Credit Default Swap (CDS)
A derivative instrument originally intended to allow an investor to transfer the risk of default, though in 2008, investors also began to use them to speculate on a particular firm’s credit risk. They are essentially Insurance against the risk of bankruptcy of a firm, a country or a non-government local authority; the buyer of a CDS pays an annual premium to the seller and receives a pre-agreed sum should the debt default.
In principle, the buyer of a CDS would be the holder of the underlying credit, whilst the seller would normally be a bank, hedge fund or an insurance company.
The underlying asset could be a corporate, government, a non-state agency or even a pool of collateralised debt obligations (CDO’s).
Trading Credit Default Swaps
The protection covers the risk of default by a bond issuer (the reference entity), for a specific tenor, (time period) which is usually 5 years in the interdealer market.
For CDS structurers, the tenor can be different, though the swap would normally match the maturity of the underlying bond issue. [If they do not coincide, both cash flow and yield calculations will be extremely difficult to calculate].
Only if a credit event occurs (under pre-agreed conditions) would the premium payments cease before maturity.
A credit event is triggered by, amongst other things, bankruptcy, failure to pay or repudiation of or a moratorium on debt by the reference entity.
In this situation, the seller of protection agrees to buy the bonds of the failed issuer at par (or 100% of face value), though this is more complicated if the CDS buyer did not own the underlying bonds-this entailed them participating in the auction for that debt, with limited certainty as to the price they would be paying.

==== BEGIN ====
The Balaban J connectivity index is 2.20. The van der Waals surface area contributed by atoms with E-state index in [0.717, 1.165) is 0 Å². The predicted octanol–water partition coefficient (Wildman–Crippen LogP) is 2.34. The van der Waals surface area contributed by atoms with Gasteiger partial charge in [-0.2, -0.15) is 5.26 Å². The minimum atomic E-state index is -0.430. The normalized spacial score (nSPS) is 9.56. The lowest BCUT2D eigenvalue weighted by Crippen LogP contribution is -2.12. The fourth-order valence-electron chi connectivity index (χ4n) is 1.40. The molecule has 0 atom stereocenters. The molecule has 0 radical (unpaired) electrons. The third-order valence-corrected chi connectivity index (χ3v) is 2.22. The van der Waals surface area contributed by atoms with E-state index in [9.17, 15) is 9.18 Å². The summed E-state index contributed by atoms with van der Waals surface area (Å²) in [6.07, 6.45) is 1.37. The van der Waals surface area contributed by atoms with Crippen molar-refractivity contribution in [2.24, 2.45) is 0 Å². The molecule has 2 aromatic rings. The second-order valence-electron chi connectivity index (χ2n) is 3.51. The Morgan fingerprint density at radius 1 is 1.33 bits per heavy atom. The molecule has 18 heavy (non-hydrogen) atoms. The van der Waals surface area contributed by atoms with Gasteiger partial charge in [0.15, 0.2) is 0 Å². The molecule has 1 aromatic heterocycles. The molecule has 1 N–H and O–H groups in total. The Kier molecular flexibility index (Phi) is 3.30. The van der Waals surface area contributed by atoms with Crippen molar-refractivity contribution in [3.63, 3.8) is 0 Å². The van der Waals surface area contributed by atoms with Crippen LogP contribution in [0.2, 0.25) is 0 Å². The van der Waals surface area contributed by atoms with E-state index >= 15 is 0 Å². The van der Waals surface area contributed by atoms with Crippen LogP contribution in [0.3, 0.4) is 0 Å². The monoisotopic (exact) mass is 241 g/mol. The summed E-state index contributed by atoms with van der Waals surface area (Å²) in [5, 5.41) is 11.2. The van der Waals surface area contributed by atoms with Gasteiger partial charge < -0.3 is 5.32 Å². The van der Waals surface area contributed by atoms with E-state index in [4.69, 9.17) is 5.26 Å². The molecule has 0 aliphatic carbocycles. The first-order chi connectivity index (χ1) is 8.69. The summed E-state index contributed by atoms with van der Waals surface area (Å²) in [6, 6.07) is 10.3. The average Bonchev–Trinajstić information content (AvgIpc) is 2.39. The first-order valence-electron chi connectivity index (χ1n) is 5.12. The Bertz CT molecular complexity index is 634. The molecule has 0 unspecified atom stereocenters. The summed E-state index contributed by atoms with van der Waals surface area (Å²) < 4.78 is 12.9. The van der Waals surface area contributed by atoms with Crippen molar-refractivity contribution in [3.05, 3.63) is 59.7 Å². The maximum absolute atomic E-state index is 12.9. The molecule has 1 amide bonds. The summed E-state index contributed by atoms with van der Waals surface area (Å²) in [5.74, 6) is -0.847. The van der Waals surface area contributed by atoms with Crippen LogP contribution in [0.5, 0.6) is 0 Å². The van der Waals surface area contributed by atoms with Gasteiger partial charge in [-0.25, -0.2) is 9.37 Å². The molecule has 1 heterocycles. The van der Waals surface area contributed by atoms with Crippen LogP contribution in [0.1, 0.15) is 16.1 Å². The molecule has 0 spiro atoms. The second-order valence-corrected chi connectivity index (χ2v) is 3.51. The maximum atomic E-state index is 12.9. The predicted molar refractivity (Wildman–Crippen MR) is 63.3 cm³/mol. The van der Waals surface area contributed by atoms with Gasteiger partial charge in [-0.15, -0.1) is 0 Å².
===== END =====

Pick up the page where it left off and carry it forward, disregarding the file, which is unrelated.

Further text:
If the auction price was $0.1 per dollar of debt, the protection provider would be liable for the remaining $0.90 of the outstanding $1 face value of the bonds.
Over time cash settlement became the norm, as this limited the ability of both sides of the contract to manipulate the auction results in their favour.
Origins Of Credit Default Swaps
The first CDS was introduced by JP Morgan in 1995- by mid-2007, there was more money invested in CDS’ than in US equities, mortgages and US Treasuries COMBINED.
The events of 2007-09 showed that diversification (i.e. selling a wide variety of protection in differing sectors etc.) was ineffective, as large numbers of entities defaulted simultaneously.
The lack of regulation allowed sellers of swaps to engage in this strategy despite limited capital available to cover defaults, meaning that a concentrated burst of credit events overwhelmed those sellers, who then defaulted on their obligations in turn.
Thus, holders of Swaps ultimately had a false sense of security; the protection they thought they owned proved illusory, as Washington Mutual found when the CDS protection they owned was negated by the bankruptcy of their counterparty, Lehman Brothers.
Risk was not thereby eliminated as supposed, but merely transformed into something else.